Written By Jonel Juste for Artburst Miami
The arts of Haiti are this spring the focal point of a series of lectures and seminars at the Institute of Contemporary Art, Miami (ICA). Offered by the Knight Art + Research Center program at ICA-Miami, these events notably focus on the artistic practices of Haiti and the Haitian diaspora from a scholarly and artistic perspective.
Over the course of three weeks, Haitian arts will be explored from multiple angles, including historical, aesthetic, and socio-political perspectives.
The program called “Spring Semester 2023: The Arts of Haiti” commences with a focus on the artistic path of contemporary artist Édouard Duval-Carrié, then proceeds to examine the significance of fiction in Haiti’s history through a seminar led by Kaiama L. Glover. Finally, the program concludes with a seminar on the philosophy of history in Caribbean art led by Anthony Bogues.
On April 27, Kaiama L. Glover’s lecture titled “Haiti and the Fictions of History” presents a comparative analysis of the various modes of storytelling in Haiti’s history, particularly in response to the recent surge of mainstream interest in this topic on platforms like the New York Times “Haiti: The Ransom Project” and HBO’s “Exterminate All the Brutes,” providing insights into the subject.
Before the lecture, Mrs. Glover will host a three-day seminar (April 24-26) in which attendees will have the opportunity to explore prose fiction works that present intricate viewpoints on Haiti’s intricate history.
Through a collaborative reading of novel excerpts and short stories by notable Haitian writers including Edwidge Danticat, Marie Chauvet, Evelyne Trouillot, René Depestre, and others, participants will gain insights into significant events from Haiti’s remarkable past, as depicted by these authors using memory, intimacy, and imagination.
Professor Glover is not new to Haitian arts and literature, having translated multiple works of both fiction and non-fiction from French to English. Notably, she has translated Frankétienne’s Ready to Burst (2014), Marie Chauvet’s Dance on the Volcano (2016), and René Depestre’s Hadriana in All My Dreams (2017).
“These seminars and lectures should be considered about a larger research inquiry that we at the Knight Art + Research Center—ICA Miami’s pedagogical platform—have been pursuing over the last five years and have called “The Critical Thinking of the African Diaspora,” indicates Gean Moreno, director of the Knight Foundation Art + Research Center.
This spring, Haiti is in the limelight. And the reason, according to Moreno, is because the Caribbean country is “such a fundamental part of Miami’s identity, and yet it is often the case that its complex history and culture are not well understood.”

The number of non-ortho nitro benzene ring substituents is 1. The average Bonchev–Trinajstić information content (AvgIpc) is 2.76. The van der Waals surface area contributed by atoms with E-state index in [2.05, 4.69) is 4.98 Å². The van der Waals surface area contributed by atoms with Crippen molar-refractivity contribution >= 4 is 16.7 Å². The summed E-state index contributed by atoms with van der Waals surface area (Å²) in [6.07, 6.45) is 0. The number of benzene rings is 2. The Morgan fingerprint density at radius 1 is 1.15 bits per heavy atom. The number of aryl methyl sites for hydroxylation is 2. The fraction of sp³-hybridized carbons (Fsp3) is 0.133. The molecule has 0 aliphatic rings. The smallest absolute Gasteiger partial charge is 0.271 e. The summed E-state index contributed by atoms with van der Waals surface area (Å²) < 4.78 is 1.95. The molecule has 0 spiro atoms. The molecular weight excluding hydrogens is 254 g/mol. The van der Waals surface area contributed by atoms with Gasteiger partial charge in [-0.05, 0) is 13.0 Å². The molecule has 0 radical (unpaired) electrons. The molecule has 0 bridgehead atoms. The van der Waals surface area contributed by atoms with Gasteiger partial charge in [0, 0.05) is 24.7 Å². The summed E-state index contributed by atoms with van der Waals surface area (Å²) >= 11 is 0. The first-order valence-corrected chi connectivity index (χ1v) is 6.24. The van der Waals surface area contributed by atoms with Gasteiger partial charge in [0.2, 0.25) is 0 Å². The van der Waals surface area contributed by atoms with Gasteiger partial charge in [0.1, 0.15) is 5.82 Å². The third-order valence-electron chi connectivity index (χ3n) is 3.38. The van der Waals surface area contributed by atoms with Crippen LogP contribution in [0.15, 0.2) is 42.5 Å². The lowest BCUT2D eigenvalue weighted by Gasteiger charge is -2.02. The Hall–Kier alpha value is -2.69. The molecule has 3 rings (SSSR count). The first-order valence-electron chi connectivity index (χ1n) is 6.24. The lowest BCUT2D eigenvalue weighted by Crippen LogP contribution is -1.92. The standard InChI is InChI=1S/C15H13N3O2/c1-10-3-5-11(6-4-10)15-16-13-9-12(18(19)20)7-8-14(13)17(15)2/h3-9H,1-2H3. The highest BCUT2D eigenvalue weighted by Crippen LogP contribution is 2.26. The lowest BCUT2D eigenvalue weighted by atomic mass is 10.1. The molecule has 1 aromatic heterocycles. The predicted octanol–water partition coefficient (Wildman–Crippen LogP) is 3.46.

“From the Haitian Revolution to the US Marine occupation, from the writings of Jacques Roumain to the beaded flags that have migrated from religious practices to contemporary art, there is just so much to study and so much that rises beyond the images that we often get from the media,” explains the Curator of Programs at ICA Miami.
“As one of the most significant diasporic populations in the city of Miami, Haitian culture has become integrally bound to what makes up Miami. We recognized the importance of creating programming that pays tribute to the relationship between Miami’s Haitian community and the city,” adds Donna Honarpisheh, Assistant Curator at Knight Foundation Art + Research Center.
The program, indicate the organizers, provides a platform for participants to contemplate not only the contemporary arts that are emerging from Haiti but also the extensive political and historical contexts that have given rise to these artistic practices.
The series of events started on April 17th with a three-day seminar on Haitian visual arts by the Haitian painter Edouard Duval-Carrié. On April 2oth, he gave a lecture titled “The Artistic Trajectory of Edouard Duval-Carrié,” which focused on his artistic journey.
The program will come to an end on May 4th with a lecture by scholar and curator Anthony Bogues. His lecture will delve into the intricacies of the “philosophy of history” that can be observed through the cultural practices of Caribbean art.
Alongside the seminars and lectures this spring, the Institute of Contemporary Art is developing a season of its podcast, “Tomorrow is the Problem,” dedicated to Haiti. “The season will launch in mid-September. It has episodes dedicated to the Haitian Revolution, to Little Haiti, to Haitian futures, and the paintings of Hervé Télémaque. It will feature a great line-up of speakers from David Scott and Richard Powell to Adler Guerrier and Edwidge Danticat”, announces Gean Moreno.
Photo: Professor Kaiama L. Glover (Courtesy of ICA)